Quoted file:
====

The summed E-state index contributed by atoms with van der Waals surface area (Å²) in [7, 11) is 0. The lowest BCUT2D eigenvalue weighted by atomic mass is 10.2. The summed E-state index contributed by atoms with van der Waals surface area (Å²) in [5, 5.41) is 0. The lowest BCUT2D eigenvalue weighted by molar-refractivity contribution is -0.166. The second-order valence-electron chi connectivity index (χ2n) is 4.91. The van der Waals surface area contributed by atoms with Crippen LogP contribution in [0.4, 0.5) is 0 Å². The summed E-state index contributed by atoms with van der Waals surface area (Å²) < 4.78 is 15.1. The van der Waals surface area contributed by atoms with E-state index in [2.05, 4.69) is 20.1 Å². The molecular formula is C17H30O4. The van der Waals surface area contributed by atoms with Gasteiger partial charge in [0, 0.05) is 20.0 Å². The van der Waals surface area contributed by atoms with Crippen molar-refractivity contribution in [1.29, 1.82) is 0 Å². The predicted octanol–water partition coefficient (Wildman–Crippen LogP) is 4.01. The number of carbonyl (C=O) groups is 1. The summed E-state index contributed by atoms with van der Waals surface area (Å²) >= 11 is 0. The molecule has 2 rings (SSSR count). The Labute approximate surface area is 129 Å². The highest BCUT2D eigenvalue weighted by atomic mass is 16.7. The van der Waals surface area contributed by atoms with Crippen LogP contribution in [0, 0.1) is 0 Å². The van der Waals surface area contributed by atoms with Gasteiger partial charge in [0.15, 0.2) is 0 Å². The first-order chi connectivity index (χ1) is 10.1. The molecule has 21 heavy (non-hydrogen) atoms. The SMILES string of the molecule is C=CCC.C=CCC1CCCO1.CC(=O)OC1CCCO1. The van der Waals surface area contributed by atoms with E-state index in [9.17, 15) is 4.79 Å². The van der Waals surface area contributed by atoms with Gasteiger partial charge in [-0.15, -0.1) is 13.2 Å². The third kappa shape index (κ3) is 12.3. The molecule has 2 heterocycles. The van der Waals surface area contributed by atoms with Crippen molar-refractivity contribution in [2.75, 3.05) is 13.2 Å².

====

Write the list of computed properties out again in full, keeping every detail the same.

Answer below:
The summed E-state index contributed by atoms with van der Waals surface area (Å²) in [7, 11) is 0. The lowest BCUT2D eigenvalue weighted by atomic mass is 10.2. The summed E-state index contributed by atoms with van der Waals surface area (Å²) in [5, 5.41) is 0. The lowest BCUT2D eigenvalue weighted by molar-refractivity contribution is -0.166. The second-order valence-electron chi connectivity index (χ2n) is 4.91. The van der Waals surface area contributed by atoms with Crippen LogP contribution in [0.4, 0.5) is 0 Å². The summed E-state index contributed by atoms with van der Waals surface area (Å²) < 4.78 is 15.1. The van der Waals surface area contributed by atoms with E-state index in [2.05, 4.69) is 20.1 Å². The molecular formula is C17H30O4. The van der Waals surface area contributed by atoms with Gasteiger partial charge in [0, 0.05) is 20.0 Å². The van der Waals surface area contributed by atoms with Crippen molar-refractivity contribution in [1.29, 1.82) is 0 Å². The predicted octanol–water partition coefficient (Wildman–Crippen LogP) is 4.01. The number of carbonyl (C=O) groups is 1. The summed E-state index contributed by atoms with van der Waals surface area (Å²) >= 11 is 0. The molecule has 2 rings (SSSR count). The Labute approximate surface area is 129 Å². The highest BCUT2D eigenvalue weighted by atomic mass is 16.7. The van der Waals surface area contributed by atoms with Crippen LogP contribution in [0, 0.1) is 0 Å². The van der Waals surface area contributed by atoms with Gasteiger partial charge in [0.15, 0.2) is 0 Å². The first-order chi connectivity index (χ1) is 10.1. The molecule has 21 heavy (non-hydrogen) atoms. The SMILES string of the molecule is C=CCC.C=CCC1CCCO1.CC(=O)OC1CCCO1. The van der Waals surface area contributed by atoms with E-state index in [9.17, 15) is 4.79 Å². The van der Waals surface area contributed by atoms with Gasteiger partial charge in [-0.15, -0.1) is 13.2 Å². The third kappa shape index (κ3) is 12.3. The molecule has 2 heterocycles. The van der Waals surface area contributed by atoms with Crippen molar-refractivity contribution in [2.75, 3.05) is 13.2 Å².